Police officers in St. Helens learn language translation
A sergeant with the St. Helens Police Department is helping colleagues learn Spanish language skills, in an effort to improve police outreach within the St. Helens community.
Sgt. Jose Castilleja held a training session recently to help officers who are not bilingual. Currently, just four of St. Helens' 19 sworn officers speak Spanish, he told the Spotlight.
The idea is to train officers on basic phrases that often come up during a police stop — phrases such as "can I see your driver's license?" — and to teach the officers some conversational Spanish so they can understand when Spanish speakers talk to them.
According to the U.S. Census Bureau, some 7.2% of St. Helens residents identify as Hispanic or Latino. While Castilleja said that may not seem like it's a lot, "it's a sizeable population, and it's just growing," he added.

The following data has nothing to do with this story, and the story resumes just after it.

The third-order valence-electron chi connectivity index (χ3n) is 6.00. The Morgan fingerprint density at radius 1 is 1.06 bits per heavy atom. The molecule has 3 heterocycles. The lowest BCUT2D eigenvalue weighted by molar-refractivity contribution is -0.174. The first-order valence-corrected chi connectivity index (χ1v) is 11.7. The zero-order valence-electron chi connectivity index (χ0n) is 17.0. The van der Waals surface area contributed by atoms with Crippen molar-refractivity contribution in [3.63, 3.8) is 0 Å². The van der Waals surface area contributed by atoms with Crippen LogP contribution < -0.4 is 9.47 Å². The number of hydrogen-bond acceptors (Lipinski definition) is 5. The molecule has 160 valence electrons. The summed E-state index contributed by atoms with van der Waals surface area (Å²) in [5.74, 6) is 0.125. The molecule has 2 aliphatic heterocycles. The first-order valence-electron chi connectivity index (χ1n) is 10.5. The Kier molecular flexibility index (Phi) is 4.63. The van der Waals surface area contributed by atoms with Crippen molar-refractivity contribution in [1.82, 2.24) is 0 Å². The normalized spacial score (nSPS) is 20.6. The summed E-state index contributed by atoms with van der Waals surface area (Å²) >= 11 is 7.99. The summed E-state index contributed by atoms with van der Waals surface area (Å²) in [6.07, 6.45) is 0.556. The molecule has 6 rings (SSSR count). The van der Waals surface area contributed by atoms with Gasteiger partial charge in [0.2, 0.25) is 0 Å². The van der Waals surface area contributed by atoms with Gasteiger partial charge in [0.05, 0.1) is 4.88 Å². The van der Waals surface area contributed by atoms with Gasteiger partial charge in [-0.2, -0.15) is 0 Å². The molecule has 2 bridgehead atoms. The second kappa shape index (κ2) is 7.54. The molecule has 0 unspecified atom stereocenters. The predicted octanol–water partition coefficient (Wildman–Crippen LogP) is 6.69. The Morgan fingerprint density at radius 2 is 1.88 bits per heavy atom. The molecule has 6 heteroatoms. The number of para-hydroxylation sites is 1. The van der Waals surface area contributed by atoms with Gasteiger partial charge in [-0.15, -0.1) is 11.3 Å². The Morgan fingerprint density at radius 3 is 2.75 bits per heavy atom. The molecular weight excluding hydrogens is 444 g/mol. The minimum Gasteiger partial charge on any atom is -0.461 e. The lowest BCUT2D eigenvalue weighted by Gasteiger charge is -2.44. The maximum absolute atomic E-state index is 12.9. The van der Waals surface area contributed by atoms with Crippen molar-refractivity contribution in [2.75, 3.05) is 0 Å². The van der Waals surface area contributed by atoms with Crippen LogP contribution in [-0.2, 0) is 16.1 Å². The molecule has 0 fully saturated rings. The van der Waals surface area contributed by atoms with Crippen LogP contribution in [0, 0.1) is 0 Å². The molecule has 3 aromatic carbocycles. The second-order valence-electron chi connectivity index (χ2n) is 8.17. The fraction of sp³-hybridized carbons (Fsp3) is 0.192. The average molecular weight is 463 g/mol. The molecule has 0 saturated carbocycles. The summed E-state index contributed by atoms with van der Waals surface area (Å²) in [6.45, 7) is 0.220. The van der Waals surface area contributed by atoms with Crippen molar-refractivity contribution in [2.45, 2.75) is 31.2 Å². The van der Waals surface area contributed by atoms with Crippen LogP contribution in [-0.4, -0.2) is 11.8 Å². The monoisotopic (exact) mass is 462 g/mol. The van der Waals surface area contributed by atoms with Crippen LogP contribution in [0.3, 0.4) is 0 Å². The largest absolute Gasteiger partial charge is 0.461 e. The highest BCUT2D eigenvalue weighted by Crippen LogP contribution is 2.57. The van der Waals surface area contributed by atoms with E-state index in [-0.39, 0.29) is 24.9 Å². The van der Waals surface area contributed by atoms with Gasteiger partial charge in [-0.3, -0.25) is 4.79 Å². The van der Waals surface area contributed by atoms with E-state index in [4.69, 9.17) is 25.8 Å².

Castilleja added, "In order to accommodate all of our citizens the best that we can, I share my knowledge of Spanish language and culture, and share that with the officers, along with some terms."
As part of his training, Castilleja instructs officers on regional dialects.
"There are also Native languages in each country," Castilleja added, noting that Indigenous groups, such as Maya and Nahua peoples, cross over national boundaries: "The same thing happens in Mexico, Honduras and Guatemala."
At the recent training session, officers learned how to translate basic commands or questions into Spanish. The officers welcomed the training, Castilleja said.
"It was interesting," Castilleja said. "Part of what we did was have them share experiences that they've encountered with language barriers and how they were able to overcome that challenge."
Castilleja plans on holding another training session at an undetermined date in the future. He says he's pleased to be able to help his fellow officers, and through them, the Spanish-speaking community.
"Absolutely," he said. "I've enjoyed a really warm relationship with the Latino community here in St. Helens for a long time. With the guys, it was neat to have that interaction — this is another tool in the toolbox. It was fun."
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